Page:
This is such an easy Autumn craft you can do with even young kids. All you need is some white card, tissue paper, PVA glue and a felt tip pen. Cut the card into the shape of an apple (it doesn’t need to be perfect, but don’t forget either a stalk or leaf at the top so you can tell it’s supposed to be an apple). Add PVA glue to a small section at a time and scrunch small pieces of tissue paper until it’s all covered. Colour in the leaf/stalk and allow to dry.
There’s no limit to the autumn shapes you can use for this craft – pumpkins, leaves, acorns, pears etc.
Autumn sun catcher
A lot of suncatchers use contact paper, but this is a plastic-free version to make with the kids. You’ll need two paper plates, a sheet of white tissue paper, small cut-up pieces of tissue paper in autumnal paper, PVA glue an some paint. You can hang with either blu-tac or a thread. Obviously this should be hung in the window but I just couldn’t get a decent picture of the frame so I’ve shown it hanging on the door.
To make these autumn suncatchers cut out the centre section of two plates. Covering the hole, glue a sheet of white tissue paper to the front of one plate. Using just a small amount of glue stick the shapes wherever you like on the white tissue paper. Be careful not to use too much glue as tissue paper is really fragile when wet. Once you’re happy with the design glue the second plate on top of the first to seal and then paint the border.
The story goes that s’mores are so-called because everyone always wants “some more”! I don’t know if that’s true, but they make a lovely bonfire-side snack. Who am I kidding? They’re yummy all the time! Obviously you can toast your marshmallows over a fire, or you use a microwave if you don’t have an open fire available!
This is how to make s’mores using a microwave. You’ll need digestive biscuits, marshmallows and thin chocolate. I’ve always used Cadbury’s Dairy Milk Little Bars and broken them into three pieces. Simply sandwich a marshmallow and a piece of chocolate between two biscuits. Microwave for approx 20/30 seconds (depends on the strength of your microwave). Once the marshmallow starts to puff up you should be good to go.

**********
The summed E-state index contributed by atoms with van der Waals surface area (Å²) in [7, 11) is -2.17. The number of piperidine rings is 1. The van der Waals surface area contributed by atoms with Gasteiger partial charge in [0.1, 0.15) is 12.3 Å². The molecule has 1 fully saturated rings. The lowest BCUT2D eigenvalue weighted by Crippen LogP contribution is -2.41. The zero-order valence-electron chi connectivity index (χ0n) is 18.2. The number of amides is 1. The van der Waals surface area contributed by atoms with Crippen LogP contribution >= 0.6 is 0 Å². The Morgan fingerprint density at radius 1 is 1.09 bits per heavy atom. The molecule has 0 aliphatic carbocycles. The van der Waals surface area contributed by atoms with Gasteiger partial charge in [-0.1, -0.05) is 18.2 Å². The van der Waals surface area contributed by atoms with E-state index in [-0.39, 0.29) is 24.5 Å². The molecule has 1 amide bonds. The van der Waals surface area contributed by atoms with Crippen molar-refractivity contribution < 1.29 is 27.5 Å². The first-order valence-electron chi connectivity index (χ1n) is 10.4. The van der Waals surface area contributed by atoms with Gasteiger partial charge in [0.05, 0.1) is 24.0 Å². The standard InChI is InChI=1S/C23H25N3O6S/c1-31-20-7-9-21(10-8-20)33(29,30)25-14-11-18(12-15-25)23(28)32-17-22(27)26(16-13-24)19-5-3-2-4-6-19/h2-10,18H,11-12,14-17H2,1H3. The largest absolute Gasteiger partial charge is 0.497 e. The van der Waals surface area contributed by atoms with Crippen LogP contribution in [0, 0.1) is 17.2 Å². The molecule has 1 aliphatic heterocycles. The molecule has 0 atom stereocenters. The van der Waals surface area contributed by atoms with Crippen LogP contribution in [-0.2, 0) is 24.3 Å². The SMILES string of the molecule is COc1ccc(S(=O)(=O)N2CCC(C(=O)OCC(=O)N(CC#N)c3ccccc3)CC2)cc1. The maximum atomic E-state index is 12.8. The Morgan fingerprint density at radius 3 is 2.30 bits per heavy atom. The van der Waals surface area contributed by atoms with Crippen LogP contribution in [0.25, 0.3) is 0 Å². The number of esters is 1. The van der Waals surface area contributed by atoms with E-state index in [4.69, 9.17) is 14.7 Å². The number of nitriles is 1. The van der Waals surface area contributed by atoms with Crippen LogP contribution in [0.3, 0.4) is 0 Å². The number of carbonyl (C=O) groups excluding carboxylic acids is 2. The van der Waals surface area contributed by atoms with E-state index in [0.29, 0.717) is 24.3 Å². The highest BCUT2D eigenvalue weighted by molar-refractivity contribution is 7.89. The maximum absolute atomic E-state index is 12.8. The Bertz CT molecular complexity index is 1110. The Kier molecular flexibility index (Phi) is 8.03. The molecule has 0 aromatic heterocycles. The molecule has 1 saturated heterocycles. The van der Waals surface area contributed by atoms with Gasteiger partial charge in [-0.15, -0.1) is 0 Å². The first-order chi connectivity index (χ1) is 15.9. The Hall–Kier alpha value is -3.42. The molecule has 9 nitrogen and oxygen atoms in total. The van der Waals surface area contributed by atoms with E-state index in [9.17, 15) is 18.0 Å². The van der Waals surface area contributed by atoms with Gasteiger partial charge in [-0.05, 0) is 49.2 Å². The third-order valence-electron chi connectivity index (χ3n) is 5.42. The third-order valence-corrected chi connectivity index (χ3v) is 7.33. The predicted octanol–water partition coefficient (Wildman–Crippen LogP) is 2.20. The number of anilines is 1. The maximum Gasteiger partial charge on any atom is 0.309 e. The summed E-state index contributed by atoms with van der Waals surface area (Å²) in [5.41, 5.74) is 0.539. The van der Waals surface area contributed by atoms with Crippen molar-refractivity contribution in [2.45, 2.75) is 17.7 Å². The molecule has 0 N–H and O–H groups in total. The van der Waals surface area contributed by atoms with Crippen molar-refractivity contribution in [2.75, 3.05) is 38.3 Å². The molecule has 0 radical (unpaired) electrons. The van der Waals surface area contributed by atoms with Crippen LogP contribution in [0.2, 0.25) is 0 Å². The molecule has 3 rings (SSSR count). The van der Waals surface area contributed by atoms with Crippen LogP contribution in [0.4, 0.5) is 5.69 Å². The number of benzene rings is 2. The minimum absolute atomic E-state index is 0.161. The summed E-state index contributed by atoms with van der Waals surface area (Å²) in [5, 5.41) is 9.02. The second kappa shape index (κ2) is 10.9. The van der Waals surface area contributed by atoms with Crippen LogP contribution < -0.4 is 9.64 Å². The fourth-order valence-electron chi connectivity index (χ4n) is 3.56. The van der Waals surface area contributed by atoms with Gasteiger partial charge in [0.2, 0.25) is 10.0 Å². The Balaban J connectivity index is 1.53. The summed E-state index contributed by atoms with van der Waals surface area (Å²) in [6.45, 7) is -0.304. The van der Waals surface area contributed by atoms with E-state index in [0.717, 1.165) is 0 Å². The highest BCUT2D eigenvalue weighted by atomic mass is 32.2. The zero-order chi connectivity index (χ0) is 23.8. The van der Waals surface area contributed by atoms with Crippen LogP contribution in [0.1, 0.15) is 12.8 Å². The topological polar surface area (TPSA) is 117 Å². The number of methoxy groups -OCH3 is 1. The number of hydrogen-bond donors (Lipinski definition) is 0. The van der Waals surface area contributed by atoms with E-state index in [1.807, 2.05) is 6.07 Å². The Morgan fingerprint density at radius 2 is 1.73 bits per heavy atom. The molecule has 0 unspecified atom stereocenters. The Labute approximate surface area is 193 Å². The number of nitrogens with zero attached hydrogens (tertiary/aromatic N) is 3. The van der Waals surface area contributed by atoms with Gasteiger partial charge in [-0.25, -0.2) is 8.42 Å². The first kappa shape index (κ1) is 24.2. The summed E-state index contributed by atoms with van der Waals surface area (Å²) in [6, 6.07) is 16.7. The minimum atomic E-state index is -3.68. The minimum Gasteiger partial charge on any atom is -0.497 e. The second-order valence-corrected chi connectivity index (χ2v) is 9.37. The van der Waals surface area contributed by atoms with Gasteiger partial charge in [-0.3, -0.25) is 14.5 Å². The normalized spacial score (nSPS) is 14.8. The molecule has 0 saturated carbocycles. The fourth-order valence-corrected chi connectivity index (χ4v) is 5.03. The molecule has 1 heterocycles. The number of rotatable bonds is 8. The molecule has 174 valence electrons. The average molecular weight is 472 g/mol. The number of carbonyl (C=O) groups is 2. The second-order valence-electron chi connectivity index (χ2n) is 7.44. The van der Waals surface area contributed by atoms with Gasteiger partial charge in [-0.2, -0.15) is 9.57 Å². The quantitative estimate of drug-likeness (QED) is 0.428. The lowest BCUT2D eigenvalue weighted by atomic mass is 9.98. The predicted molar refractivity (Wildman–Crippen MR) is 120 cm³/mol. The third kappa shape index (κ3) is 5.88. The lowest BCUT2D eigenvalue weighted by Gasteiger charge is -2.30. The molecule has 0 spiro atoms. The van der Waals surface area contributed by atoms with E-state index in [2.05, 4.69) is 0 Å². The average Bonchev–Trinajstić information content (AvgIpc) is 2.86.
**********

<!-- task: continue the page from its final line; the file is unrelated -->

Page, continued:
The most observant of you will notice that some of the biscuits above are rich tea, not digestive. Middle Child hates digestive biscuits (weird, I know!) so I made him some using rich tea. They’re still nice, but definitely not as satisfying as digestive.
I really like the idea of fireworks painting and there are lots of different suggestions of how to make them. I tried several of the most common suggestions out, but I didn’t really like how they turned out. In the end we used two methods. The top photo was done using a washing up brush. It was nice and easy for Smallest Child to do by herself (even if in one version she just rubbed all of the different paint colours together so instead of fireworks there was just one massive brown mess). In the bottom picture we dropped blobs of paint onto the paper and then dragged it around using a lolly stick to create the explosion effect.
Other methods you can use; 1) water the paint down and the blow it through a straw to create an explosion look, 2) use the prongs of a fork as a stamp 3) cut lots of thin strips 3/4 of the way down a toilet roll tube so it fans out.
Another firework related craft activity you can try is this easy toilet roll firework.
This craft is actually one we did in the summer but, because you can use it with any flowers or leaves, you can also make an autumn version with the kids. It might be really nice to make one for each season! Here’s now to make it.
Do an autumn craft kit
Sometimes it is just easier to get someone else to do all the prep for you! There are lots of autumn craft kits on the Baker Ross website, including these cross stitch kits that I did with Biggest Child. You can have a look at the full range here. (affiliate link)